“We think that it’s not only bold and honorable, but we also think it’s possible,” Gilmer said. “And so today we are sitting here in Alabama and Birmingham…with a group of advocates from across the South who bring all of their challenges and solutions to bear so that we might be able to mount an effective response.”
Gilmer said Republicans and Democrats must make a concerted effort to make sure that “Alabamians across this state and Southerners will have the resources [for] access to transportation, to care, to quality and comprehensive care, as well as the other supportive services that help people to thrive.”
Gilmer said, “We are deeply committed here at the Southern AIDS Coalition to an intersectional approach and we do that through many ways, but one of the main ways…through a bipartisan opportunity to use and leverage the resources of committee chairs… so that we can bring about an end to this domestic epidemic,” said Gilmer.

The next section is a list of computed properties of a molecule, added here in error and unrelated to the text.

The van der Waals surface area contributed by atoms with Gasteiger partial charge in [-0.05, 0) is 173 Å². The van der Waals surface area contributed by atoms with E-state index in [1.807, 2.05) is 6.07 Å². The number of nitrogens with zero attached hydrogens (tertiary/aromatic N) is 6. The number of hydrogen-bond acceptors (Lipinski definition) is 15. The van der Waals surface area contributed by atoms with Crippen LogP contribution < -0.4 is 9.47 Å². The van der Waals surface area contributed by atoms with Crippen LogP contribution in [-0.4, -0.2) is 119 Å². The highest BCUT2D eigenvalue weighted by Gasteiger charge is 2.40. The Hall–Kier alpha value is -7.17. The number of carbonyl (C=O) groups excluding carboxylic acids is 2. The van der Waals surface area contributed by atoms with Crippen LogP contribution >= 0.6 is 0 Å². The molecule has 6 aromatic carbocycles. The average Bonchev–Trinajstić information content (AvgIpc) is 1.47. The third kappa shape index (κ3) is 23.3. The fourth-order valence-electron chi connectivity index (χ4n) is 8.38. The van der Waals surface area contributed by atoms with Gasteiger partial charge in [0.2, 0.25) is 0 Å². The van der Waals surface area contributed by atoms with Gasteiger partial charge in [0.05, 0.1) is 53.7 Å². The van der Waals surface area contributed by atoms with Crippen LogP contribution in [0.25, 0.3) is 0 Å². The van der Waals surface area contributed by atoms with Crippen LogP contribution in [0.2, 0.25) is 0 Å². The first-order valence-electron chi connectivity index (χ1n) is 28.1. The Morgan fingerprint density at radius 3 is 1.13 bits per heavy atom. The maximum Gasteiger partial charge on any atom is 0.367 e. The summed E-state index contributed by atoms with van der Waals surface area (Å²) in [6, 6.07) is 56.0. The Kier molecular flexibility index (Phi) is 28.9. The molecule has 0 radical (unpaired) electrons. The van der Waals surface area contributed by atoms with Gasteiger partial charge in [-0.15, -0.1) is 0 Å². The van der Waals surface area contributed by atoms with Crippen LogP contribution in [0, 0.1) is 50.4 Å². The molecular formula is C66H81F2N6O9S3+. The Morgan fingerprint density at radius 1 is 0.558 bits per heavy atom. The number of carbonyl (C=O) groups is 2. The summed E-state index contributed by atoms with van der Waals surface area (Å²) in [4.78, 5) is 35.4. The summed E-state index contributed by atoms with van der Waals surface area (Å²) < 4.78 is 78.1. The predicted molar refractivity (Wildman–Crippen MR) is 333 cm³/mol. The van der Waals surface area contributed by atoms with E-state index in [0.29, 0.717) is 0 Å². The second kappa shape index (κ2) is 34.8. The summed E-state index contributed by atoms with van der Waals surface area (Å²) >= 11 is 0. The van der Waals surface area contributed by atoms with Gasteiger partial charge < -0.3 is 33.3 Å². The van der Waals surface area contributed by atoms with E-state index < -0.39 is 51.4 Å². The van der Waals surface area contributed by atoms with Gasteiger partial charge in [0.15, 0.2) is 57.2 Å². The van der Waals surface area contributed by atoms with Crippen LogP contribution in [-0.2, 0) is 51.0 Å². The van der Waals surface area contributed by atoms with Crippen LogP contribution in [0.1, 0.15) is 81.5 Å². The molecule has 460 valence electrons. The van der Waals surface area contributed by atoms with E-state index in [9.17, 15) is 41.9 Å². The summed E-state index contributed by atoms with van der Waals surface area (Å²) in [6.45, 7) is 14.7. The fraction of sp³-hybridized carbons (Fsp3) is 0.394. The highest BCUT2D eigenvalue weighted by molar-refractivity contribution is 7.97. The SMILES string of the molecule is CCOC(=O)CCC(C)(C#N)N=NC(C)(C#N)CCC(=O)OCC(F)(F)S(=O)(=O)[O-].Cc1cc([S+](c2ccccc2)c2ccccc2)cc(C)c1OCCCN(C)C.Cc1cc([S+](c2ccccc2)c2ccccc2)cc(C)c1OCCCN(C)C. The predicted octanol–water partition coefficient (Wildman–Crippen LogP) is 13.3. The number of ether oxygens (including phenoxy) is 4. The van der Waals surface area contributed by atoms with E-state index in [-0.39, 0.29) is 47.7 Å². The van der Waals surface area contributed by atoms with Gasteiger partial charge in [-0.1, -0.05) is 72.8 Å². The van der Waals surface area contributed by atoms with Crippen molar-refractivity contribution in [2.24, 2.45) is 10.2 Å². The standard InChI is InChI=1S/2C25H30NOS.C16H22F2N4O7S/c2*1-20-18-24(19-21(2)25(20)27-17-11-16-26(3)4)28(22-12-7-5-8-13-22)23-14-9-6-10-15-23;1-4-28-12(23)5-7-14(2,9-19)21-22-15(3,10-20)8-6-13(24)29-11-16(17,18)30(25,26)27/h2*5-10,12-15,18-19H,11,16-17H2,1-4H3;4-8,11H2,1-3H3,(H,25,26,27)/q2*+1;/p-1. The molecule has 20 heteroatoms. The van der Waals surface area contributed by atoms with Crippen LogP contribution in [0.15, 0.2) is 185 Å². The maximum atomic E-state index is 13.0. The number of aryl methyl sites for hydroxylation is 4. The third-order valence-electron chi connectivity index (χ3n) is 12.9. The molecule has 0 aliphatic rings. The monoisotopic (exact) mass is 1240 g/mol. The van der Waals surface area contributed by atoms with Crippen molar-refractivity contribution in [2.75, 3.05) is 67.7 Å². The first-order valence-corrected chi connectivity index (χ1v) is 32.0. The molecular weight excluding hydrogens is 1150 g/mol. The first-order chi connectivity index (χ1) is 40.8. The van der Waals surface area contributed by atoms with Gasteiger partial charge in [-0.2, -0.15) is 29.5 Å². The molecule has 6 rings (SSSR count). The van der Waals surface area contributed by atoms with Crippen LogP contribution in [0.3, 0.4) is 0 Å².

The advocates pointed out a number of places in the Birmingham metro area where people can acquire accurate information and ensure that they have support and get testing such as UAB 1917 Clinic, AIDS Alabama, Birmingham AIDS Outreach and the Jefferson County HIV Prevention Network, which is a coordinated effort of organizations.
“We must all work collaboratively towards addressing the needs of folks who are living with HIV in our region,” Ward said. “We must end stigma and discrimination…myths and lies so that we can address what’s happening in our communities. We must address systemic barriers…all of the isms, [and] the phobias that exists and that are part of the barriers that are resulting in the disproportionate impact of HIV and AIDS in our region.”
This article originally appeared in The Birmingham Times.